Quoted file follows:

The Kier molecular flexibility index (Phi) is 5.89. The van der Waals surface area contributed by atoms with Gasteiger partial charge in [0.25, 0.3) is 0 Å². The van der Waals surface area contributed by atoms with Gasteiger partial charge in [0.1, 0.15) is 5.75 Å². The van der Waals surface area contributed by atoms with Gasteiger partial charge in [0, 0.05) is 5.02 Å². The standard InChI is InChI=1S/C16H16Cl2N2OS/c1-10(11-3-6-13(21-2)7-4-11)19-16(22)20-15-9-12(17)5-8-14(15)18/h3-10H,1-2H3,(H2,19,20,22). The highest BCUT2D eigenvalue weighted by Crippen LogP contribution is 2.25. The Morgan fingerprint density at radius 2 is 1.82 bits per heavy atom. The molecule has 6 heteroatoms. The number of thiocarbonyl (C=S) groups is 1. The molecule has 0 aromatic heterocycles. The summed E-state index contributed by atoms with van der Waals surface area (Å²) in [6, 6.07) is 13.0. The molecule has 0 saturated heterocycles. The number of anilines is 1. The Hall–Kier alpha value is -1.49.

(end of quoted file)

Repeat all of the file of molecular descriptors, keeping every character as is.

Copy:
The Kier molecular flexibility index (Phi) is 5.89. The van der Waals surface area contributed by atoms with Gasteiger partial charge in [0.25, 0.3) is 0 Å². The van der Waals surface area contributed by atoms with Gasteiger partial charge in [0.1, 0.15) is 5.75 Å². The van der Waals surface area contributed by atoms with Gasteiger partial charge in [0, 0.05) is 5.02 Å². The standard InChI is InChI=1S/C16H16Cl2N2OS/c1-10(11-3-6-13(21-2)7-4-11)19-16(22)20-15-9-12(17)5-8-14(15)18/h3-10H,1-2H3,(H2,19,20,22). The highest BCUT2D eigenvalue weighted by Crippen LogP contribution is 2.25. The Morgan fingerprint density at radius 2 is 1.82 bits per heavy atom. The molecule has 6 heteroatoms. The number of thiocarbonyl (C=S) groups is 1. The molecule has 0 aromatic heterocycles. The summed E-state index contributed by atoms with van der Waals surface area (Å²) in [6, 6.07) is 13.0. The molecule has 0 saturated heterocycles. The number of anilines is 1. The Hall–Kier alpha value is -1.49.